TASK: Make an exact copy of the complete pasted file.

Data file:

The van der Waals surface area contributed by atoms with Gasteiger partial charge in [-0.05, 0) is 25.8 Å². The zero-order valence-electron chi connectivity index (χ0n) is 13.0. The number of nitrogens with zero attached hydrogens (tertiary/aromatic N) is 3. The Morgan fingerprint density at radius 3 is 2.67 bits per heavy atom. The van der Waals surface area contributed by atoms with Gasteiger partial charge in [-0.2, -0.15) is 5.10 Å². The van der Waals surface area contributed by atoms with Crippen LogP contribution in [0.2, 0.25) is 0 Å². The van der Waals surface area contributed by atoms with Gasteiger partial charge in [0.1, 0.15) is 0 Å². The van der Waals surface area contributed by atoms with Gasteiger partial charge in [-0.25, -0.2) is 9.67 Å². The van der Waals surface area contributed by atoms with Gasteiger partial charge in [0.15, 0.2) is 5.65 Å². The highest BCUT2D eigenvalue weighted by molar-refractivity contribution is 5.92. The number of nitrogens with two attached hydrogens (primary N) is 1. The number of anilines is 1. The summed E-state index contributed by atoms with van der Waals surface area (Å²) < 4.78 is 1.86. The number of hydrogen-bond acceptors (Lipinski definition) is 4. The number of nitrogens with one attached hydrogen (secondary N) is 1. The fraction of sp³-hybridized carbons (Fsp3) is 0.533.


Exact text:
The van der Waals surface area contributed by atoms with Gasteiger partial charge in [-0.05, 0) is 25.8 Å². The zero-order valence-electron chi connectivity index (χ0n) is 13.0. The number of nitrogens with zero attached hydrogens (tertiary/aromatic N) is 3. The Morgan fingerprint density at radius 3 is 2.67 bits per heavy atom. The van der Waals surface area contributed by atoms with Gasteiger partial charge in [-0.2, -0.15) is 5.10 Å². The van der Waals surface area contributed by atoms with Crippen LogP contribution in [0.2, 0.25) is 0 Å². The van der Waals surface area contributed by atoms with Gasteiger partial charge in [0.1, 0.15) is 0 Å². The van der Waals surface area contributed by atoms with Gasteiger partial charge in [-0.25, -0.2) is 9.67 Å². The van der Waals surface area contributed by atoms with Gasteiger partial charge in [0.15, 0.2) is 5.65 Å². The highest BCUT2D eigenvalue weighted by molar-refractivity contribution is 5.92. The number of nitrogens with two attached hydrogens (primary N) is 1. The number of anilines is 1. The summed E-state index contributed by atoms with van der Waals surface area (Å²) < 4.78 is 1.86. The number of hydrogen-bond acceptors (Lipinski definition) is 4. The number of nitrogens with one attached hydrogen (secondary N) is 1. The fraction of sp³-hybridized carbons (Fsp3) is 0.533.